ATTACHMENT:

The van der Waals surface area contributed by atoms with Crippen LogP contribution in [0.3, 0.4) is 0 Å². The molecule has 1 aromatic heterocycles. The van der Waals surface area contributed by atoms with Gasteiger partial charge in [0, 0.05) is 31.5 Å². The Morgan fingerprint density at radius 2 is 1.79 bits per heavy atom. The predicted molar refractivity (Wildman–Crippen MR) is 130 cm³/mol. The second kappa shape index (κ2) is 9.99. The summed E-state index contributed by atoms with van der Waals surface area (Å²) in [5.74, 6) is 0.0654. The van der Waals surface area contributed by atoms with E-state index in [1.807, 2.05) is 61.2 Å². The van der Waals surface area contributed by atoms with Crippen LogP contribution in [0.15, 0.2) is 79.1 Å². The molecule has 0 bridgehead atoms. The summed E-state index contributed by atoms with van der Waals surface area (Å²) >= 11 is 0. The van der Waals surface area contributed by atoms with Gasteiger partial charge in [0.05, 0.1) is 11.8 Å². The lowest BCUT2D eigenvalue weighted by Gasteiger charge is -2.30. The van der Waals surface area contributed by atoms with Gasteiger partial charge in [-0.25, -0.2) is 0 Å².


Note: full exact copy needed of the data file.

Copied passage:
The van der Waals surface area contributed by atoms with Crippen LogP contribution in [0.3, 0.4) is 0 Å². The molecule has 1 aromatic heterocycles. The van der Waals surface area contributed by atoms with Gasteiger partial charge in [0, 0.05) is 31.5 Å². The Morgan fingerprint density at radius 2 is 1.79 bits per heavy atom. The predicted molar refractivity (Wildman–Crippen MR) is 130 cm³/mol. The second kappa shape index (κ2) is 9.99. The summed E-state index contributed by atoms with van der Waals surface area (Å²) in [5.74, 6) is 0.0654. The van der Waals surface area contributed by atoms with E-state index in [1.807, 2.05) is 61.2 Å². The van der Waals surface area contributed by atoms with Crippen LogP contribution in [0.15, 0.2) is 79.1 Å². The molecule has 0 bridgehead atoms. The summed E-state index contributed by atoms with van der Waals surface area (Å²) >= 11 is 0. The van der Waals surface area contributed by atoms with Gasteiger partial charge in [0.05, 0.1) is 11.8 Å². The lowest BCUT2D eigenvalue weighted by Gasteiger charge is -2.30. The van der Waals surface area contributed by atoms with Gasteiger partial charge in [-0.25, -0.2) is 0 Å².